"I was raised in a family that went to church, but I had no understanding of what Easter actually meant," Driscoll begins. "It was like Lincoln's birthday or the day Neil Armstrong landed on the moon." The audience laughs. Driscoll comes from a working-class Irish Catholic family. As a kid growing up in Seattle, he says, he was always getting into fights. [emphasis added] When it was time to go to college, he chose Washington State University. "The university I attended was pretty isolated so I had two choices: either become a binge drinker or a Christian."
While a student, Driscoll had a vision that he should start a church for his generation. Without a plan—financial or otherwise—he and his wife, Grace, moved back to Seattle, a city he claims is the "most unchurched in America." Driscoll, who has a bachelor's degree in communications, started his congregation with a dozen people who came to his house to study the Bible. Today, Mars Hill counts 800 members.
"For financial reasons or whatever, the parents of Gen Xers put their lives ahead of their children's," says Lief Moi, 35, a leader at Mars Hill and the co-host, with Driscoll, of "Street Talk," a nationally syndicated Christian radio show. By playing the "dysfunctional family" card, Moi, Driscoll, and others implicitly coax young people to turn to church as a place where they can experience the family and fellowship they missed out on as a kid. The church then becomes appealing to college students for the same reasons that fraternities and sororities are: instant community.
By setting themselves up against their elders, postmoderns are ingeniously adding an anti-establishment spirit to their movement. [emphasis added] "I really preach; it's not just three points to a better self-esteem," Driscoll says. "Megachurches have perfect services with perfect lighting. We're a friggin' mess." Driscoll delivers his sermons largely off-the- cuff, and refuses to follow a point-by-point outline like most pastors at megachurches do. "I'm very confrontational," he says, "not some pansy-ass therapist."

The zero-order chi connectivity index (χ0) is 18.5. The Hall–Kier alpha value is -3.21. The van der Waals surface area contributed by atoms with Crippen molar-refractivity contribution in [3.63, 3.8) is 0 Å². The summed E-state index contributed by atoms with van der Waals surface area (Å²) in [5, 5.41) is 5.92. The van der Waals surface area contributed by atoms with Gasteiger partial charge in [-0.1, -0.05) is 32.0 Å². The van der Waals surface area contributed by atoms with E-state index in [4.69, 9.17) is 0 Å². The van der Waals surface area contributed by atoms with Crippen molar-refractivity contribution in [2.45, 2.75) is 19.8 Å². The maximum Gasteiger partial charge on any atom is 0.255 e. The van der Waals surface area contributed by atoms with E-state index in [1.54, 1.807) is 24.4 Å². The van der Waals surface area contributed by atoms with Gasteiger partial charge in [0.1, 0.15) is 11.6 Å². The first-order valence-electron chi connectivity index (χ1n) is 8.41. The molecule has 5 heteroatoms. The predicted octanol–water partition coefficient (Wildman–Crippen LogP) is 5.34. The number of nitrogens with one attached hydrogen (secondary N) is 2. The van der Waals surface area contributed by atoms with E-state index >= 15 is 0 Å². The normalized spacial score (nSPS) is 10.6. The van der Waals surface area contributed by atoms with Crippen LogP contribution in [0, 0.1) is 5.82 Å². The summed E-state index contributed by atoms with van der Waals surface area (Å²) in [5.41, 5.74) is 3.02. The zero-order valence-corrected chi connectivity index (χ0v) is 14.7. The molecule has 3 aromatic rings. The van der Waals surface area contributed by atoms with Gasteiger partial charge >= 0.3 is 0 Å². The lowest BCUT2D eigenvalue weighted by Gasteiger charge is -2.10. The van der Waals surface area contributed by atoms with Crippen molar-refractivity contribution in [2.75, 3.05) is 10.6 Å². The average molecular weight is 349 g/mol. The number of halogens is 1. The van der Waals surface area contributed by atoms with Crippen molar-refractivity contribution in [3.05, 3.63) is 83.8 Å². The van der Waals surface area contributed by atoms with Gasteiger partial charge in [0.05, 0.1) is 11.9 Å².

Tonight's topic is "The American Dream and Postmodernity: Is There Hope for the Future?" and for the first 15 minutes Moi and Driscoll toss out questions and debate them: Can one be a Christian and be an upwardly mobile capitalist? How can young people reconcile Christian tenets such as service, charity, and community with American ideals such as individualism?
"Some of us haven't given ourselves over to the American Dream yet," Driscoll says into the microphone. "How do we make sure we don't become victims of what harmed us— parents who weren't around because they were too busy making money so we could go on vacations and look like a family?" The phones are dead. [emphasis added]
During a commercial break, Driscoll throws up his hands in mock surrender. Moi says, "When we do a show that is philosophical, either they sit back and listen, or it goes over their head. But when we do a controversial or reactionary topic—like paganism or Satanism—we hear from everyone."
Now that the era of Mars Hill has drawn to a close it seems uncontroversial to propose that rather than continue to press philosophical questions Mark Driscoll opted to go for controversial and reactionary topics. Leibovich was not the only writer who noted that Mark Driscoll’s ethos and ideals were informed not just by a blue collar idiom but by also by inter-generational resentment. Back in 2009 a blogger who blogged as C. Stirling Bartholomew wrote a few things about meeting the younger Mark Driscoll.
Tuesday, April 14, 2009
When I first met Driscoll he was clerking in a bookstore in Greenwood (North Seattle). I had heard about him. He makes a lot of noise. I knew his father-in-law very well when I was in my teens and 20s but I was long gone when Mark became a regular visitor in that household. When Driscoll came back from college and started doing "street talk" on the radio I would tune in now and then and listen. I noted right away that Driscoll was a generation bigot. He hated 'hippies' with a passion. I suppose this has something to do with growing up blue collar in Seattle which is a northern clone of San Francisco. The war between the hard hats and the flower generation was still in progress when Driscoll was born into the world of hard hats. In the end the hard hats lost the war. The flower children and the neo-pagans took over the culture and nowhere is that more evident than in Seattle. So Driscoll hates what he calls 'hippies' because his people lost the war and now he would like to put the culture back where it was in 1955 and it just isn't going to happen.
Driscoll seems to have adopted the notion that the hard hat world view is somehow connected with Jesus. This is so silly it hardly deserves refutation. Jesus didn't join a union, watch football, drink bud, have a dragon tattooed on his biceps, wasn't a carpenter, didn't have a job, took his disciples away from their jobs ... and generally caused a social disruption where ever he went. Jesus was the antithesis of Mark Driscoll's model of "true manhood". [emphasis added]